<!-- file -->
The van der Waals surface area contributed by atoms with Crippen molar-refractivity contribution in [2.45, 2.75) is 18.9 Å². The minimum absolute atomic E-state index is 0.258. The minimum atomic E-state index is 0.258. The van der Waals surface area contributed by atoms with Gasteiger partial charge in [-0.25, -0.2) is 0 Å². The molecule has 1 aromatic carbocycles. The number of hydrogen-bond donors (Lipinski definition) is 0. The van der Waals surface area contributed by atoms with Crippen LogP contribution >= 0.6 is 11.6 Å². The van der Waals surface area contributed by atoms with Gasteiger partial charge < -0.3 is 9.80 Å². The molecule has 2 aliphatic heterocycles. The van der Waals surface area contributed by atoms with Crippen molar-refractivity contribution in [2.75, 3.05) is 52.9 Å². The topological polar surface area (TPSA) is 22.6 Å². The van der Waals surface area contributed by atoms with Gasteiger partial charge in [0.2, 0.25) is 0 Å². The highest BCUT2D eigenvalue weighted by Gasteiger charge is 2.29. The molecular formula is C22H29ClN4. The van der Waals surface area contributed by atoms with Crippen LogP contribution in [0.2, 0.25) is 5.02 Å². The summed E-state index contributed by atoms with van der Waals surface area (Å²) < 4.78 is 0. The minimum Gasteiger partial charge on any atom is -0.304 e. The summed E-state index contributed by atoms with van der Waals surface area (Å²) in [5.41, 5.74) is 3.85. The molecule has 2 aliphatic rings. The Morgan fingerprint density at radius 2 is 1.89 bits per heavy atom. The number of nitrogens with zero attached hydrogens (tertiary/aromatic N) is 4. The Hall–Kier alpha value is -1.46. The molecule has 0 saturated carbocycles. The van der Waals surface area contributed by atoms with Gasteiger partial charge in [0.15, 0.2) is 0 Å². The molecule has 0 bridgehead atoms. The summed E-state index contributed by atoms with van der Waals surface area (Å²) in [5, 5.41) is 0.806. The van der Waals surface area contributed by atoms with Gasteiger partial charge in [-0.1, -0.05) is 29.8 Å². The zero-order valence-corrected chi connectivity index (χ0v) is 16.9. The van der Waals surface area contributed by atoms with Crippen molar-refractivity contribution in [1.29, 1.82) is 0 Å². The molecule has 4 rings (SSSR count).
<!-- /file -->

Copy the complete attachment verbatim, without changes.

The van der Waals surface area contributed by atoms with Crippen molar-refractivity contribution in [2.45, 2.75) is 18.9 Å². The minimum absolute atomic E-state index is 0.258. The minimum atomic E-state index is 0.258. The van der Waals surface area contributed by atoms with Gasteiger partial charge in [-0.25, -0.2) is 0 Å². The molecule has 1 aromatic carbocycles. The number of hydrogen-bond donors (Lipinski definition) is 0. The van der Waals surface area contributed by atoms with Crippen LogP contribution >= 0.6 is 11.6 Å². The van der Waals surface area contributed by atoms with Gasteiger partial charge < -0.3 is 9.80 Å². The molecule has 2 aliphatic heterocycles. The van der Waals surface area contributed by atoms with Crippen molar-refractivity contribution in [2.75, 3.05) is 52.9 Å². The topological polar surface area (TPSA) is 22.6 Å². The van der Waals surface area contributed by atoms with Gasteiger partial charge in [0.2, 0.25) is 0 Å². The highest BCUT2D eigenvalue weighted by Gasteiger charge is 2.29. The molecular formula is C22H29ClN4. The van der Waals surface area contributed by atoms with Crippen LogP contribution in [0.2, 0.25) is 5.02 Å². The summed E-state index contributed by atoms with van der Waals surface area (Å²) < 4.78 is 0. The minimum Gasteiger partial charge on any atom is -0.304 e. The summed E-state index contributed by atoms with van der Waals surface area (Å²) in [5.41, 5.74) is 3.85. The molecule has 2 aliphatic rings. The Morgan fingerprint density at radius 2 is 1.89 bits per heavy atom. The number of nitrogens with zero attached hydrogens (tertiary/aromatic N) is 4. The Hall–Kier alpha value is -1.46. The molecule has 0 saturated carbocycles. The van der Waals surface area contributed by atoms with Gasteiger partial charge in [0.15, 0.2) is 0 Å². The molecule has 0 bridgehead atoms. The summed E-state index contributed by atoms with van der Waals surface area (Å²) in [5, 5.41) is 0.806. The van der Waals surface area contributed by atoms with Gasteiger partial charge in [-0.1, -0.05) is 29.8 Å². The zero-order valence-corrected chi connectivity index (χ0v) is 16.9. The van der Waals surface area contributed by atoms with Crippen molar-refractivity contribution in [1.29, 1.82) is 0 Å². The molecule has 4 rings (SSSR count).